JEFFERSON CITY, Mo. — One lawmaker is not giving up on his fight to end what he sees as discrimination against some dog breeds in the Show-Me State.

Rep. Ron Hicks wants municipalities to stop singling out a single breed of dog — in modern times, pit bulls — and he wants the state to stop holding dogs accountable for the actions of the owner.

On Wednesday night, a public hearing was held on a bill he believes will do that. HB 297, which Hicks presented to the House Special Committee on Urban Issues, would prohibit villages, towns, and cities from regulating dogs in a breed-specific manner.

“This legislation is simple. All I am asking is that we stop telling people who live in certain communities in this state that they cannot own a certain type of breed of dog,” said Hicks. “I am not telling them they can’t have leash laws, I am not telling them they can’t have fence laws, I’m not saying they can’t create their own laws if a dog was to bite somebody. I am simply asking that you allow me to own my dog.”

This legislation was originally introduced by Hicks in 2013, and similar measures have been filed every year since. The measure has yet to cross the finish line — in 2018 and 2017, the measure was voted out of a House committee but went no further.

Preventing municipalities from banning specific breeds has gotten pushback from those who say pit bulls are dangerous and that regulating them keeps the community safe.

One witness testified that her friend was mauled by a pit bull, has undergone more than three dozen reconstructive surgeries and has more to go.

“As Americans, Missourians have right to live in a safe community. They have a right to walk their dog down the street, work in their gardens, ride their bike, without fear of being attacked by a dog,” said Dana Strong with Safety Before Dangerous Dogs.

She argued that if pit bull owners can’t be responsible owners, the breed needs to be regulated. She believes pit bulls were specifically bred to be dog fighters and that it is in their nature to be aggressive.

But multiple advocates discounted her testimony, arguing that any dog, no matter what the breed, can be aggressive if they are trained to be. Supporters of the legislation said the dogs are conditioned to behave a certain way and are not inherently bad.

“I’ve broke up dog fights…none of these dogs were pit bulls,” said Gretchen Maune, who is blind and has used guide dogs for more than decade. “No matter the breed, they can be trained to be aggressive.”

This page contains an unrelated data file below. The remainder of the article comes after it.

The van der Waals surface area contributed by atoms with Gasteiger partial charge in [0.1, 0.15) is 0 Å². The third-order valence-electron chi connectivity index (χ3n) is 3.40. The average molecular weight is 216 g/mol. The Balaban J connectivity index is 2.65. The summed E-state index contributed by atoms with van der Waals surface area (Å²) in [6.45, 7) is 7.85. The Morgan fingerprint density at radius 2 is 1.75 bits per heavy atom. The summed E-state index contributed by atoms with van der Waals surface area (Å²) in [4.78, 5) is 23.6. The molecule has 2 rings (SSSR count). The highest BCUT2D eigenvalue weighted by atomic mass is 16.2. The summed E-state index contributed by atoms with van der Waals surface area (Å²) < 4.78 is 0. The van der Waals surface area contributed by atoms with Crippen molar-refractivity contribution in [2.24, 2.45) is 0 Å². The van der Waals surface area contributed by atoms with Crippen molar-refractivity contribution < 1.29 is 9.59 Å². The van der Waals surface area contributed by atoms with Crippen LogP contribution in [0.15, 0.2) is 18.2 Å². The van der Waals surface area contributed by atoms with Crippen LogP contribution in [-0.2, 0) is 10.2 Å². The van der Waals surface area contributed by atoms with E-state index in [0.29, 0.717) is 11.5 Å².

Another witness testified that statistics do not support the claim that pit bull bans improve the safety of the community. Mandy Ryan, President of Missouri K9 Friends and former animal control officer, pointed out that statistics in Missouri actually disprove the effectiveness of pit bull bans.

“I have witnessed first hand that breed neutral dangerous dog laws are way more effective than any breed specific laws. Coming from someone who has been in the field and dealt with vicious dogs personally, breed specific laws actually have a tendency to compromise, rather than enhance, public safety,” said Ryan.

She pointed to Florissant, Missouri, in example. In 2005, one year before they implemented their pit bull ban, Florissant animal control responded to 38 dog bites and one cat bite. In 2015, roughly a decade into a pit bull ban, Florissant animal control responded 82 dog bites and nine cat bites. Florissant repealed their ban on pit bulls in March 2017. In 2018, they had 43 dog bites and zero cat bites.

Bob Baker, with the Missouri Alliance for Animal Legislation, raised concerns that the wording of the legislation would prevent cities from regulating the breeding of specific dog breeds, like they do in Kansas City.

Kansas City saw an overflow of pit bulls in shelters, he said, so they passed a law requiring all pit bulls to be spayed or neutered. Baker noted the city has seen great success with the restriction and the current form of the bill would remove that regulation.

But one witness, who is involved with Kansas City shelters, said the same legislation was not working.

“Our mandatory spay and neuter has been nothing less than a failure and we have legislation pending to repeal it,” said Michelle Davis, co-founder of KC Pet Project, who operates the Kansas City Municipal Pound.

She testified that numbers of pit bulls in shelters have actually increased during the mandatory spay and neuter rule. Before, there were roughly 1,000 pitbulls in shelters and a decade later there were more than 1,300 pit bulls in shelters.

Davis noted that the reason they see an increase in pit bulls is not because of the nature of the breed but rather the ban on the breed in the surrounding areas.

“We need to start punishing the individual for the crime they do. If they train an animal to attack or be violent, then they should pay the price,” said Hicks.